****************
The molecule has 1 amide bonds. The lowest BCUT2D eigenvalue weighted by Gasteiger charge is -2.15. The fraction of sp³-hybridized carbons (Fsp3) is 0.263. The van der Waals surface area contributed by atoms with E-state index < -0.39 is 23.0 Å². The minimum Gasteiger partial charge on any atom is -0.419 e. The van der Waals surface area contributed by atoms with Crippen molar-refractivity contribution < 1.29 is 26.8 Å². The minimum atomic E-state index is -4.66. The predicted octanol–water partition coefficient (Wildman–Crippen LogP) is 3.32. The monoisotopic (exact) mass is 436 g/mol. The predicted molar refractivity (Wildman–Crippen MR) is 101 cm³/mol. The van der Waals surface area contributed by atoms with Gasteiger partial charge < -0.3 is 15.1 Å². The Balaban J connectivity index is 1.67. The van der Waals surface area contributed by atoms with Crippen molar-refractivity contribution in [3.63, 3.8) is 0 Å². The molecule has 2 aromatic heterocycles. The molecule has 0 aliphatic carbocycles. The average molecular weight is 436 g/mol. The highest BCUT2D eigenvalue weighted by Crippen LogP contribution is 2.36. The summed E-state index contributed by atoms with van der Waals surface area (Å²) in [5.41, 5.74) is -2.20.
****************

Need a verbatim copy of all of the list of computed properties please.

The molecule has 1 amide bonds. The lowest BCUT2D eigenvalue weighted by Gasteiger charge is -2.15. The fraction of sp³-hybridized carbons (Fsp3) is 0.263. The van der Waals surface area contributed by atoms with E-state index < -0.39 is 23.0 Å². The minimum Gasteiger partial charge on any atom is -0.419 e. The van der Waals surface area contributed by atoms with Crippen molar-refractivity contribution < 1.29 is 26.8 Å². The minimum atomic E-state index is -4.66. The predicted octanol–water partition coefficient (Wildman–Crippen LogP) is 3.32. The monoisotopic (exact) mass is 436 g/mol. The predicted molar refractivity (Wildman–Crippen MR) is 101 cm³/mol. The van der Waals surface area contributed by atoms with Gasteiger partial charge < -0.3 is 15.1 Å². The Balaban J connectivity index is 1.67. The van der Waals surface area contributed by atoms with Crippen molar-refractivity contribution in [3.63, 3.8) is 0 Å². The molecule has 2 aromatic heterocycles. The molecule has 0 aliphatic carbocycles. The average molecular weight is 436 g/mol. The highest BCUT2D eigenvalue weighted by Crippen LogP contribution is 2.36. The summed E-state index contributed by atoms with van der Waals surface area (Å²) in [5.41, 5.74) is -2.20.